The meteoric rise of passive strategies — unbeholden to price discovery, endowed with the biases of their creators — has further encouraged investors to ignore risk. Jonathan Jacobson, founder of Highfields Capital Management, wrote in a recent letter to clients about why the increasing influence of quants is obfuscating market risk:
“We are convinced that “quant’ funds”, which have attracted hundreds of billions of dollars in the last few years and a significant portion of which use leverage, and whose models and various strategies are largely based on price action and correlations extracted from the reasonably-recent past when volatility has been low (largely of their own making), have contributed mightily to the illusion that market risk is low. As the money continues to flow into these strategies, this dynamic becomes self-fulfilling.”
Of course, there’s a flipside to that self-fulfillment. As we wrote back in June about the systemic threat created by passive strategies: “If a key sector failure, a geopolitical crisis, or even an unknown, black box bias pulls an algorithmic risk trigger, will the herd run all at once?” This is Mooney’s point as well: volatility spiking would trigger algorithms to deleverage, thus exacerbating the volatility, leading to even more deleveraging. Compounding the threat, VIX short positioning is at record levels, which could further expedite an unwinding:
So the question is, what could drive a spike in volatility? The obvious answer is central banks normalizing monetary policy. Many assume central bankers are aware unwinding QE could end the low-volatility regime and will act to protect the “new normal”. As history attests, this faith is misguided and dangerous. Yet, even if the majority is correct, that does not mean other volatility catalysts don’t exist.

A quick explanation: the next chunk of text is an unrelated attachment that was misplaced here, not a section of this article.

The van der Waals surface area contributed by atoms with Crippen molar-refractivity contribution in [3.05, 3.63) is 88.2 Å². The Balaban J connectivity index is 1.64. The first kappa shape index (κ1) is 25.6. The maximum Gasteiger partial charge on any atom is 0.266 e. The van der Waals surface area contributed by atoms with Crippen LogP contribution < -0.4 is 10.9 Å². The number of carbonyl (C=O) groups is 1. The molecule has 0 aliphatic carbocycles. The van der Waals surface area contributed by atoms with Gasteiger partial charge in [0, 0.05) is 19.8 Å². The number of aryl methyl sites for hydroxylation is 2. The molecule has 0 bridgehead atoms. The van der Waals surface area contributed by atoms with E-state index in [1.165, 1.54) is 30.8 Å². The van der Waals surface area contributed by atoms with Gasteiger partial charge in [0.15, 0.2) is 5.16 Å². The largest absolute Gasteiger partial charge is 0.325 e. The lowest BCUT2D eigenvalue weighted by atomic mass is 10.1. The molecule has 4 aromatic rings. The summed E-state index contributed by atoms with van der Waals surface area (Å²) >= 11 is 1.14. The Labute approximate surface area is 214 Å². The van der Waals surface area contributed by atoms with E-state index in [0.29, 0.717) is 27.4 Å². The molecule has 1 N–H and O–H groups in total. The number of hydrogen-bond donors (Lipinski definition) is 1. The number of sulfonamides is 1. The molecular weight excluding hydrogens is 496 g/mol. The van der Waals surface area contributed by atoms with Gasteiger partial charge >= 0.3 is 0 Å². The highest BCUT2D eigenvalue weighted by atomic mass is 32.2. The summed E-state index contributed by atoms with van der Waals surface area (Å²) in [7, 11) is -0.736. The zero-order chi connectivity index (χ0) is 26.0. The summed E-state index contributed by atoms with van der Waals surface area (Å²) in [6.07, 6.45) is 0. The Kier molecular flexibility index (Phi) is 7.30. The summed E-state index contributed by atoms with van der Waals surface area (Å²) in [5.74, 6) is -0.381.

Recently, J.P. Morgan equity derivatives strategist Marko Kolanovic highlighted one such potential catalyst. Financials and tech stocks have been moving in the same direction only 30% of the time of late, in stark contrast to the longer-term norm of 80%:
As CNBC wrote last week, this seesaw dynamic between tech and bank stocks is “happening in the context of an overall market that has become quite selective and eclectic, with stocks and sectors rotating in and out of favor with unusual alacrity.” The consequence is market balance and in turn, low volatility — tech accounts for 23% of the S&P 500 and financials have a 14.5% index weight, meaning they have the power to balance the market as long as one rises as the other one falls.
Citing 1993 and 2000 as evidence — years that saw low volatility and a steep drop in inter-stock correlation eventually return to historical norms — Kolanovic does not believe this divergence-driven stability will last. CNBC recaps his analysis: “It’s generally healthy for individual stocks and sectors to respond independently to incoming fundamental information, when the variation becomes extreme and drives volatility to extreme lows, the market can become unstable and vulnerable to a swift selling storm.”
Seemingly every day for the past two weeks, the VIX has set new records. In a world defined by political turbulence, a time when U.S. markets appear increasingly frothy, when the Fed has a declared intention to unwind QE, the stability appears unnatural — a menacing codependence between financial engineering and greed.
As Goldman Sachs pointed out recently, there have been 14 low-volatility regimes since 1928 and all have required a large shock — namely a war or recession — to end. However, QE and the rise of passive strategies means history may tell us nothing about what’s to come. And the longer volatility remains suppressed, the bigger the leverage bubble grows and the more costly the correction will be once the passive herd is spooked. As Hyman Minsky once said: “The more stable things become and the longer things are stable, the more unstable they will be when the crisis hits.”
Courtesy of 13DResearch